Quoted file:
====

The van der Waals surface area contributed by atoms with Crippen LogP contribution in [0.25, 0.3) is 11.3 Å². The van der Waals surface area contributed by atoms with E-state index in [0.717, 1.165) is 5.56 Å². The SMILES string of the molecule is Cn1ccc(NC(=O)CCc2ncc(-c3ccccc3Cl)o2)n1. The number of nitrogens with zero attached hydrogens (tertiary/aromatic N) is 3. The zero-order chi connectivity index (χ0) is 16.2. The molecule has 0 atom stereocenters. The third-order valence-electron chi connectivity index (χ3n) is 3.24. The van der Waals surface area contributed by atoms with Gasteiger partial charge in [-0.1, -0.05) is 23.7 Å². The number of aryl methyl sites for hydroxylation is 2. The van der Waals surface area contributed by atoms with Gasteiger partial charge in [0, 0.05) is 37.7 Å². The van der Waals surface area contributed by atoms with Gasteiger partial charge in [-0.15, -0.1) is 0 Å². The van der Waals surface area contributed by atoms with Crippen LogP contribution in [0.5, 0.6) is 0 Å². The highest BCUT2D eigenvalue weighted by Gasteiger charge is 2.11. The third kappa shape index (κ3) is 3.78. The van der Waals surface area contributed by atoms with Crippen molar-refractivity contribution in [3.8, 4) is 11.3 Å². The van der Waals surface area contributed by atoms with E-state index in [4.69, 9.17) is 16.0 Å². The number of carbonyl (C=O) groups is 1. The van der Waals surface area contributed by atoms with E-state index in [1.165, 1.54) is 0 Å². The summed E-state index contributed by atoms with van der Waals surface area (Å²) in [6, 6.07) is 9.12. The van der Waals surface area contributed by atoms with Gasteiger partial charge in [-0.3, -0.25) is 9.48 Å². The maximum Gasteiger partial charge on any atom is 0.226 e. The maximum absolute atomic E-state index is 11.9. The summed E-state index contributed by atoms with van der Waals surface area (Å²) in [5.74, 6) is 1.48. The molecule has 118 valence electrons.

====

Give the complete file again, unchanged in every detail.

The van der Waals surface area contributed by atoms with Crippen LogP contribution in [0.25, 0.3) is 11.3 Å². The van der Waals surface area contributed by atoms with E-state index in [0.717, 1.165) is 5.56 Å². The SMILES string of the molecule is Cn1ccc(NC(=O)CCc2ncc(-c3ccccc3Cl)o2)n1. The number of nitrogens with zero attached hydrogens (tertiary/aromatic N) is 3. The zero-order chi connectivity index (χ0) is 16.2. The molecule has 0 atom stereocenters. The third-order valence-electron chi connectivity index (χ3n) is 3.24. The van der Waals surface area contributed by atoms with Gasteiger partial charge in [-0.1, -0.05) is 23.7 Å². The number of aryl methyl sites for hydroxylation is 2. The van der Waals surface area contributed by atoms with Gasteiger partial charge in [0, 0.05) is 37.7 Å². The van der Waals surface area contributed by atoms with Gasteiger partial charge in [-0.15, -0.1) is 0 Å². The van der Waals surface area contributed by atoms with Crippen LogP contribution in [0.5, 0.6) is 0 Å². The highest BCUT2D eigenvalue weighted by Gasteiger charge is 2.11. The third kappa shape index (κ3) is 3.78. The van der Waals surface area contributed by atoms with Crippen molar-refractivity contribution in [3.8, 4) is 11.3 Å². The van der Waals surface area contributed by atoms with E-state index in [4.69, 9.17) is 16.0 Å². The number of carbonyl (C=O) groups is 1. The van der Waals surface area contributed by atoms with E-state index in [1.165, 1.54) is 0 Å². The summed E-state index contributed by atoms with van der Waals surface area (Å²) in [6, 6.07) is 9.12. The van der Waals surface area contributed by atoms with Gasteiger partial charge in [-0.3, -0.25) is 9.48 Å². The maximum Gasteiger partial charge on any atom is 0.226 e. The maximum absolute atomic E-state index is 11.9. The summed E-state index contributed by atoms with van der Waals surface area (Å²) in [5.74, 6) is 1.48. The molecule has 118 valence electrons.